At almost thirteen, Alex Mariner faces a crisis of faith. Months away from his Bar Mitzvah, Alex struggles with his portion of the Torah, the Hebrew words sticking in his throat. He begins to question his religion, and in his household sees no one with whom he can comfortably discuss these issues.
Imagining his life years into the future, the story begins as Alex contrasts himself with his siblings, and how he would like things to be. Older sister Grey - she sparks, she’s the one in control. The world notices Grey. Zeke, the oldest of the three, acts like all is a good time, at least with the parents around, and Alex, well, he says his family doesn’t even notice when he’s gone. He takes solace in his friendships - with Matters, who doesn’t always keep his temper, jumping in when his friend needs help; and with Poppy, the young woman to whom he is attracted. He’s known Matters and Poppy all his life, but he begins to pull away from the two.
“If I had the power, I would make Zeke talk about himself as Barfing Stooge….I have no power. When I’ve got the power, there will be no jockstraps. Give everyone an equal playing fear,” Alex says in his introduction to life with his siblings.
At first, Zeke treats Alex the way many older brothers probably treat their younger siblings at one time or another, pushing him around, pushing him emotionally, but over time, Zeke’s treatment of Alex changes. The situation goes from a normal sibling fight situation to the point where Alex becomes Zeke’s punching bag, and it takes a while for the family to step in.
Facing a momentous occasion, young Alex seeks guidance, however uneasy he may be about that search, especially when it leads him to his older sister’s boyfriend, Merriman Winter. The older boy takes Alex under his wing, with trips to Starbucks, or to other various places. Alex finds something he did not have with Poppy and Matters, his lifelong friends. It is in this friendship with Merriman that Alex finds the comfort zone he’s looking for, to ask his questions about God, about life in general.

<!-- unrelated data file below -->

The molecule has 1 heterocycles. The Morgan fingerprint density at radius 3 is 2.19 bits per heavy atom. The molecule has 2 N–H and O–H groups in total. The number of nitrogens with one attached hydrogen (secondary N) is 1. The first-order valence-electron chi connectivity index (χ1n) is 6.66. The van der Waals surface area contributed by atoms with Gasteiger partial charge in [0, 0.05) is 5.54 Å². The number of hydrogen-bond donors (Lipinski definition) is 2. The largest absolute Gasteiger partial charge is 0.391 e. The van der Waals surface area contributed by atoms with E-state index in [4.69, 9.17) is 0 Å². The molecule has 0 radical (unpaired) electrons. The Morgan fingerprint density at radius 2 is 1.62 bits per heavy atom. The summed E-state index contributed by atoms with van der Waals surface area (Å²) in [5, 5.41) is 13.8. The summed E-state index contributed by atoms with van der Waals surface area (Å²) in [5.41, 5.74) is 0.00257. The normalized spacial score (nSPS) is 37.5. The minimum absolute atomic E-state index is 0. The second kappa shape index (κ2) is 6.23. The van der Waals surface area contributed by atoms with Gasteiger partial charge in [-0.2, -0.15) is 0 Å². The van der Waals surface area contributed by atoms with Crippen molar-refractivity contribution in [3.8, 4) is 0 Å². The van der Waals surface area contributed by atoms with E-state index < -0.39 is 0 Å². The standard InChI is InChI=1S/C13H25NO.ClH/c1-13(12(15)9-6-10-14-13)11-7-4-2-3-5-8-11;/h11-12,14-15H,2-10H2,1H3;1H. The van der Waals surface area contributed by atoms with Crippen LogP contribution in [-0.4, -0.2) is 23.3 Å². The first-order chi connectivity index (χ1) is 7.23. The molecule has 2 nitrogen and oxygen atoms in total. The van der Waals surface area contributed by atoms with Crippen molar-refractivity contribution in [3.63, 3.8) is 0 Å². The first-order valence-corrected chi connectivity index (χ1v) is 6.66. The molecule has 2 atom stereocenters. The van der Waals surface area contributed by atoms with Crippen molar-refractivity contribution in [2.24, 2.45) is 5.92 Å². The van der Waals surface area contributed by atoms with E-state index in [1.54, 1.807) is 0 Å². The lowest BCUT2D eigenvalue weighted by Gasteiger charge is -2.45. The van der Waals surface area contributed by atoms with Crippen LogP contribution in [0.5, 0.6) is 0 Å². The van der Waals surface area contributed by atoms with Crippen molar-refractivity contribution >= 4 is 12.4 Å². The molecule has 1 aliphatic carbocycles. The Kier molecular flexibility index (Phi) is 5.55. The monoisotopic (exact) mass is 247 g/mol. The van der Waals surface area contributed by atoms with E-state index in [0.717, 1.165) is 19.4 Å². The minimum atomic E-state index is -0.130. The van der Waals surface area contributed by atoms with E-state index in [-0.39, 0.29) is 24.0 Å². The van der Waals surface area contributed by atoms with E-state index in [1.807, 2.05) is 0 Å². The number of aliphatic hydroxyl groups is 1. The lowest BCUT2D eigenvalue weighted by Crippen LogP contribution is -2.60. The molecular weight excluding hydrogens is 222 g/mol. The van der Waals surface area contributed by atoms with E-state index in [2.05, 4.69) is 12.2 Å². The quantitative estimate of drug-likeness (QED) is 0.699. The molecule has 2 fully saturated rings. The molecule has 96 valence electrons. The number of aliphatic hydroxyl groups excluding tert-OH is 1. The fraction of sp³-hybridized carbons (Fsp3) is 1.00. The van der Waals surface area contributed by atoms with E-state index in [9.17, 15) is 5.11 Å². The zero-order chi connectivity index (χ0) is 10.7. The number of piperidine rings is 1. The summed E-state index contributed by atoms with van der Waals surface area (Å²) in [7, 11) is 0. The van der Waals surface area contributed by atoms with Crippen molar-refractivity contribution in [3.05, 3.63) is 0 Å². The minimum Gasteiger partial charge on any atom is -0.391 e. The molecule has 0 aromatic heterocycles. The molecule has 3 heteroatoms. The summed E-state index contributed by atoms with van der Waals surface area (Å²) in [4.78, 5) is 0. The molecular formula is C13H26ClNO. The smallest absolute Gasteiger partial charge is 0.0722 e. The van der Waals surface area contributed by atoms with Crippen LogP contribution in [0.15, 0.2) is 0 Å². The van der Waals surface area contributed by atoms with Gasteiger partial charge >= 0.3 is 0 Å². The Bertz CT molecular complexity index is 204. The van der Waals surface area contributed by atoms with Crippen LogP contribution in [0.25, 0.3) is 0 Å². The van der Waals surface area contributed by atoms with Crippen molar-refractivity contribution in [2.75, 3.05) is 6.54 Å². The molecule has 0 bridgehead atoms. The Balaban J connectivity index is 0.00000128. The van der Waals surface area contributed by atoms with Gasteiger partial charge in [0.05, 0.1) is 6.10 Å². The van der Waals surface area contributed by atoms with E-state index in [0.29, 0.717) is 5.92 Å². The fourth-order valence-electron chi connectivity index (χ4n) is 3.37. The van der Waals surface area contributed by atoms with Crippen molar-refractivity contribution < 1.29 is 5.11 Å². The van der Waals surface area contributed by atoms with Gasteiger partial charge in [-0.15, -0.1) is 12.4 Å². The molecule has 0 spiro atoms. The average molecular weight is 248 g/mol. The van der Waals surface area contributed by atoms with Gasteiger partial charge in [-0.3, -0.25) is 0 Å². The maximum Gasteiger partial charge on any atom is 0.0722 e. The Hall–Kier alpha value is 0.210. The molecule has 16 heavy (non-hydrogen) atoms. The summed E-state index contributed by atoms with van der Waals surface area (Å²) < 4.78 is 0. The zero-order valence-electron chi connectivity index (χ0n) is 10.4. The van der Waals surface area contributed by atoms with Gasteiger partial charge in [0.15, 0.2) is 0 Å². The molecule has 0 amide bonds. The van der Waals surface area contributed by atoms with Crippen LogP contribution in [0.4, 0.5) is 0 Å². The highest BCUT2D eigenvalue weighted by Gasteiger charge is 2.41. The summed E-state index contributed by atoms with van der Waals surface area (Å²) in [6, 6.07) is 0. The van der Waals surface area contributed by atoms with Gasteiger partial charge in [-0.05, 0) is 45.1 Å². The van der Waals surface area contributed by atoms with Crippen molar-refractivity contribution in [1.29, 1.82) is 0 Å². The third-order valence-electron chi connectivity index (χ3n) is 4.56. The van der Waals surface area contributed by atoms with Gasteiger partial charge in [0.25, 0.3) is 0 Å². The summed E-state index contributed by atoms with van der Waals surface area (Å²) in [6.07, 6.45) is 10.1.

At one point in the novel, Alex admits just how little he believes. “I was having a Bar Mitzvah, I admit, for the money, and for my family. Not for God. Not for my faith, which I was dead sure didn’t exist.”
Beam’s 2004 novel looks at deep issues from an interestingly honest perspective but doesn’t force answers on readers, instead allowing them to draw their own conclusions.
In the months leading up to his Bar Mitzvah, the situation with Zeke gets dangerous, and the Mariner parents, who seem relatively unobtrusive throughout the novel, see just how their oldest son has brutalized their youngest. Beam captures the spirit of sibling relations perfectly.
Grey admits that she’s turned from Judaism to Christianity, even sneaking to church with Merriman and reading the Bible. This new knowledge meshes with what Alex is going through. Beam’s novel is an engaging and thought-provoking work that deserves five stars.
Kosher is Kimberly Beam’s first novel.